This week's portion sheds light on justice in legal settings and on "doing what is right" in general.
“Justice, justice shall you pursue, that you may thrive …” (Deuteronomy 16:20) This is perhaps the most famous verse from the Torah portion Shofetim, and perhaps one of the most famous verses of the whole Torah. It has been cited over and over, in support of many causes, both today and in the past.
In the context of the portion, and in Rashi’s commentary, justice, or tzedek in Hebrew, refers specifically to establishing fair courts. This is one of the crucial marks of a fair and just society, one that we fight to maintain and improve upon in the United States for all people, and to which we feel grateful to have access relative to many places in the world.
However, the definition of justice that is put forth in Shofetim goes beyond the legal system. It encompasses a larger idea of fairness and kindness that is bigger than law. It addresses soldiers before battle, offering that anyone who has not yet harvested their vineyard or married their betrothed should go back and do so before fighting.
Soldiers should leave the fruit trees of captured enemy land untouched because they are food, and it is unjust to take away that which bears food for people.
These two understandings of tzedek — the specific one of pursuing justice through the legal system, and the expansive one of doing what is right have both been reflected in the many divrei Torah I have written for the Exponent in the past five years.
I have written about ways that the text has invited us into a more spiritual way of being in the world, opening up moments for reflection or rest that we might not otherwise take in our busy lives.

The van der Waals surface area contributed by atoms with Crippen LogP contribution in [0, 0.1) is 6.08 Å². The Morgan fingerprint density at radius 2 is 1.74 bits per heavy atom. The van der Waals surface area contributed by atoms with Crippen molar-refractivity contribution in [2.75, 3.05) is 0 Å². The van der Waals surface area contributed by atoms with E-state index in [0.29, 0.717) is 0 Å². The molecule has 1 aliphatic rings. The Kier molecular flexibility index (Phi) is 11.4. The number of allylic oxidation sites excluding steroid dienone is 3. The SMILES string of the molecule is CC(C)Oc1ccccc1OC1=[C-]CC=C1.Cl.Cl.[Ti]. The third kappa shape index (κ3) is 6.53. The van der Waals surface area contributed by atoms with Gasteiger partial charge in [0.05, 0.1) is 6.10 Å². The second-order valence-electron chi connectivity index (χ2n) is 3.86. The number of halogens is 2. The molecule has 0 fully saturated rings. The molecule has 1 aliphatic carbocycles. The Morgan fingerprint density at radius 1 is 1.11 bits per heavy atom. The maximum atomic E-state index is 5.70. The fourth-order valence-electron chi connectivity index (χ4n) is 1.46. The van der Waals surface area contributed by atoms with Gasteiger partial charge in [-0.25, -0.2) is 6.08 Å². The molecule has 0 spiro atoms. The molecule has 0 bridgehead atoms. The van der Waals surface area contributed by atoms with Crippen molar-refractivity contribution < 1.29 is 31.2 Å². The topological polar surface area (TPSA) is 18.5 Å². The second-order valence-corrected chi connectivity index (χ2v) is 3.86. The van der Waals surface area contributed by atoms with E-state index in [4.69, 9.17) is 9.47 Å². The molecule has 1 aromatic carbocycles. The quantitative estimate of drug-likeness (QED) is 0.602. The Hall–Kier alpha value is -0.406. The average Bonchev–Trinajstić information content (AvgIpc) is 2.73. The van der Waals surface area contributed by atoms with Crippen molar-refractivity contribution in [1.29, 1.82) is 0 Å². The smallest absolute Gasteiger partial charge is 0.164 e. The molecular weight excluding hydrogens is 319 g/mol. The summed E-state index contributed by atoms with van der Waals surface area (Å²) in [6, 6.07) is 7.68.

This, too, is a certain kind of justice: the justice of Shabbat, or of the sabbatical year that we are about to enter in 5775, which puts forth a vision of a less harried life where everyone is allowed their portion of rest.
In today’s world, some people are denied that rest because of economic circumstances, and some because of the culture of the work worlds that they live in, or because of the pressure of our consumer life styles.
I see all these situations on a continuum of justice. I have also written about more traditional issues of justice, the places where we seek to bring the world into greater balance or equality, which is a more nuanced meaning of the word tzedek. These have been divrei Torah about the rate of incarceration in Pennsylvania, about our responsibility to the environment and about sexual assault on our college campuses.
Every piece I have written, from the ones encouraging moments of reflection to the ones calling for action, have been inspired directly by the words of the Torah in that week’s portion.
It has been an incredible honor to see how justice constantly calls out through these words that we read aloud weekly in our synagogues, reaffirming the call of this Torah portion to pursue justice in order that we may live.
As we move through the month of Elul, a month of pursuing the balance and equality that is inherent in the word tzedek and in our own lives, may we find inspiration in the words of Torah to continue to live a life of justice.
Rabbi Danielle Stillman is the director of Jewish Life and associate chaplain at Lehigh University. Email her at: email@example.com.